No further leakage from LPG carrier
Lim Yan Liang Straits Times 11 Sep 12;

THERE has been no further leakage of oil from the liquefied petroleum gas (LPG) carrier DL Salvia, according to the Maritime and Port Authority of Singapore (MPA).

But as a precautionary measure, the authorities have deployed an oil boom around the vessel, which has been at West Jurong anchorage since Sunday.

The clean-up of Sunday's nearly 60 tonne oil spill off Jurong Island is continuing, said MPA.

Yesterday, patches of treated oil were seen at reclamation sites on the western part of Jurong Island and Tuas View Extension, and at a rock bund in Sultan Shoal, which is about 700m east of Temasek Fairway, where the oil spill is concentrated.

The spill occurred when Hong Kong-registered bulk carrier Sunny Horizon collided with the Korean-registered LPG carrier, breaching the DL Salvia's bunker tank.

MPA said that it has used biodegradable oil dispersants over the past two days to break up the oil slick, and has deployed nine craft and more than 46 personnel as part of containment and clean-up efforts.

It is also working with JTC Corp and the National Environment Agency on land-based clean-up efforts.

MPA did not give a timeline for when it expects the clean-up to end.

A spokesman for the DL Salvia's local shipping agent, SJJ Marine, said the ship's crew remains on board the vessel, which is currently under MPA command.

He declined to reveal the exact volume of LPG still on the vessel, citing ongoing investigations by the authorities.

The Straits Times understands that both vessels will remain anchored until these investigations are completed.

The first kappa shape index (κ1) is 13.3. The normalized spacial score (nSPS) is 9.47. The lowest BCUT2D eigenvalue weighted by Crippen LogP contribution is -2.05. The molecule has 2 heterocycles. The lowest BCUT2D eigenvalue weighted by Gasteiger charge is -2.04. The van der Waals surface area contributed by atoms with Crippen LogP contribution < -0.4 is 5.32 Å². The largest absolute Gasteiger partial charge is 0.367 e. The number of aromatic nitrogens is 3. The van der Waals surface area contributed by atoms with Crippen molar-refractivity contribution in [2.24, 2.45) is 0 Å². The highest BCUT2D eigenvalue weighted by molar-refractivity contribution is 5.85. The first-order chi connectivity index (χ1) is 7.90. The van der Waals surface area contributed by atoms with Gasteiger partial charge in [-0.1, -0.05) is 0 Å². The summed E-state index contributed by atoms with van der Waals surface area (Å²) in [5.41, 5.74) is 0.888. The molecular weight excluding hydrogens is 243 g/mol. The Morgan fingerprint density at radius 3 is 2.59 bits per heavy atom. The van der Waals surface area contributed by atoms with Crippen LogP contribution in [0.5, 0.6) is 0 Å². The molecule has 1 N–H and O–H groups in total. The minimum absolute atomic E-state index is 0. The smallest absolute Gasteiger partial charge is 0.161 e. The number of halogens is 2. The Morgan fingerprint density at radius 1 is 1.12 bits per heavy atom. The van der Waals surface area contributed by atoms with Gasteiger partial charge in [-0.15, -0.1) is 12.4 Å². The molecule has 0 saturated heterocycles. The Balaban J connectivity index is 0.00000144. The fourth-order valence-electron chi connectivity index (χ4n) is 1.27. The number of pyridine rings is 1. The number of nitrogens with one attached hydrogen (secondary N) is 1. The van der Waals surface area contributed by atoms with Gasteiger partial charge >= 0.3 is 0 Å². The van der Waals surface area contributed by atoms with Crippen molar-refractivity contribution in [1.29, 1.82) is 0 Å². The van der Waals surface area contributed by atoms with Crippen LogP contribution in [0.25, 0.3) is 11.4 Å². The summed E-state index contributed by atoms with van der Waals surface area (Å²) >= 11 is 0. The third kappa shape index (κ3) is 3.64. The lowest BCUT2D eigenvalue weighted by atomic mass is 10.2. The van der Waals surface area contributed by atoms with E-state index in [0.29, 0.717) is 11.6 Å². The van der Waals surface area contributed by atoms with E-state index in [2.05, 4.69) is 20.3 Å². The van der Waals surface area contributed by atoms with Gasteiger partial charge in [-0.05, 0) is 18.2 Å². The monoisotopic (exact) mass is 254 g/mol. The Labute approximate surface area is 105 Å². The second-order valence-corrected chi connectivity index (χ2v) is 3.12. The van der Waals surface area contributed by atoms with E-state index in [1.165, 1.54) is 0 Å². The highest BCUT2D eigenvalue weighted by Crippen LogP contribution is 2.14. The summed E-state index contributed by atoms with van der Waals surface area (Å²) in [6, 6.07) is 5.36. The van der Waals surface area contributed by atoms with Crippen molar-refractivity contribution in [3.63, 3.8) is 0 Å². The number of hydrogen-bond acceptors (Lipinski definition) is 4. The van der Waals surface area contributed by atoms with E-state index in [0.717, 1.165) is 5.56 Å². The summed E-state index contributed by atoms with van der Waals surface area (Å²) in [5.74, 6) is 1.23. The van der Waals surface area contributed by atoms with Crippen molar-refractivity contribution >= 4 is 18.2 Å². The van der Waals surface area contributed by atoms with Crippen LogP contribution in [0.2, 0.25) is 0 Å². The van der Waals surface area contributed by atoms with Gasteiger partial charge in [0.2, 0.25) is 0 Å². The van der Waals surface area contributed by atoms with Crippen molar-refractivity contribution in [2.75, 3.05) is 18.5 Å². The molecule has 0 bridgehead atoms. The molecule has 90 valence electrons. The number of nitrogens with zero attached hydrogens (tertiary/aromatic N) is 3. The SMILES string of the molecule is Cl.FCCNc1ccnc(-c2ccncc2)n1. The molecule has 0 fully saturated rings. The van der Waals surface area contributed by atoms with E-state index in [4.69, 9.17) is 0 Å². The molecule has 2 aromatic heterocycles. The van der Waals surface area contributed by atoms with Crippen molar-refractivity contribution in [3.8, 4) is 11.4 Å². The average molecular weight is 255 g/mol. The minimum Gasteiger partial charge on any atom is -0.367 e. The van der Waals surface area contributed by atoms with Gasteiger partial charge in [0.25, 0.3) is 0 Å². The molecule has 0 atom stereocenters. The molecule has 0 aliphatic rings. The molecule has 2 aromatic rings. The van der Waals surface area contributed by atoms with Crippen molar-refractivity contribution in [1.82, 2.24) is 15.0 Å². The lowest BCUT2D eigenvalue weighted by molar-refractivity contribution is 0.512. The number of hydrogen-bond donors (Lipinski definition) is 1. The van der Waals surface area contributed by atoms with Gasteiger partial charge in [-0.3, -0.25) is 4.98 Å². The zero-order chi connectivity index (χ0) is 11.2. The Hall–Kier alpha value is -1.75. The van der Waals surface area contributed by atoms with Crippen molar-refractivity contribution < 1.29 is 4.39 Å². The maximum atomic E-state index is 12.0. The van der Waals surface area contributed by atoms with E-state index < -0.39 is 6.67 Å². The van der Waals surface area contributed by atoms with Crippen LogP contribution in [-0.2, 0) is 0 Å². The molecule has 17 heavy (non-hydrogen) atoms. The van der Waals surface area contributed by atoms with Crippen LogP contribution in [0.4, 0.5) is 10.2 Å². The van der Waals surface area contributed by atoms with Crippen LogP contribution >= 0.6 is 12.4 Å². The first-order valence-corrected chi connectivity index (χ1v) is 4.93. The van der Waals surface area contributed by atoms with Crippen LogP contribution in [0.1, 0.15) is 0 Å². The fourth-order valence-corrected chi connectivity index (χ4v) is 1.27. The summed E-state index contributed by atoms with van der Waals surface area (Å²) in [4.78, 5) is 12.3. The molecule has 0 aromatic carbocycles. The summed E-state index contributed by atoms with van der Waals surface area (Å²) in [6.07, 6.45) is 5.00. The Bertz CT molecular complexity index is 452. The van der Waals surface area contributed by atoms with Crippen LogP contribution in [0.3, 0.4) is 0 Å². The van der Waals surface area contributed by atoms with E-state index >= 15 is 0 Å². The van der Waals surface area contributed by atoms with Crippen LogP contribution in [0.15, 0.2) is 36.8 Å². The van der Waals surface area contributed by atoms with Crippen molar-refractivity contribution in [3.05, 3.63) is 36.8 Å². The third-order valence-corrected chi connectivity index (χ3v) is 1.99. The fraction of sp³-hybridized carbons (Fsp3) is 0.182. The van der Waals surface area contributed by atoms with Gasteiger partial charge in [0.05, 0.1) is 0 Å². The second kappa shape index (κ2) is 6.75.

Efforts to contain oil spill off Western Singapore continues
AsiaOne 11 Sep 12;

SINGAPORE - The Maritime and Port Authority (MPA) today continued its efforts to contain and clean up the oil spill following Sunday's collision between Hong Kong-registered bulk carrier "Sunny Horizon" and Korean-registered Liquefied Petroleum Gas carrier "DL Salvia".

In a statement to the media, the authority said that some patches of treated oil were sighted today at the reclamation sites at the western part of Jurong Island and Tuas View Extension, and at a rock bund at Sultan Shoal.

Bio-degradable oil dispersants were used to break up the oil slick in the waters while a total of nine craft and more than 46 personnel were deployed as part of clean up efforts.

MPA added that there was no further spillage of bunker from "DL Salvia" and that an oil boom was deployed as a precautionary measure.

Vessel traffic in the Port of Singapore and port operations remain unaffected.

Members of the public can contact MPA's 24-hours Marine Safety Control Centre at 6325 2489 to report any sighting of oil slick in our waters or coastlines.

Indonesian navy readies ships to monitor oil spill in Singapore waters
Fadli The Jakarta Post 10 Sep 12;

The Indonesian Navy has readied several of its vessels to monitor an oil spill following a collision between two vessels in the waters off Singapore on Sunday afternoon.

The commandant of the Tanjung Pinang Naval Station (Lantamal IV), commodore Agus Heryana, said on Monday that the oil spill could pollute some parts of Indonesian waters in Batam, Bintan and Karimun.

He said that the Navy had dispatched nine warships and scores of patrol ships to the Indonesia-Singapore border to monitor the spill’s movement.

“The Navy officers will determine what next steps need to be taken after monitoring the spill,” he said.

Hong Kong-registered bulk carrier, Sunny Horizon, collided with Korean-registered liquified petroleum gas carrier, DL Salvia, about 700 meters east of Beting Sultan, next to Jurong Island, southwest of Singapore on Sunday at around 2 p.m.

Agus said that the collision had led to the spillage of some 60 metrics tons of oil, which was now heading to Indonesian waters.

“No casualties were reported during the collision. The two ships are now harbored at West Jurong Port in Singapore. The Singapore Maritime and Port Authority is running investigations into the cause of the collision,” he said.

Separately, a member of the Indonesian Fishermen Association in Riau Islands, A Nasution, said that the oil spill would definitely spell trouble for local fishermen because they must go further out to sea for fishing. He said that the oil spill would keep fish from approaching the seashore.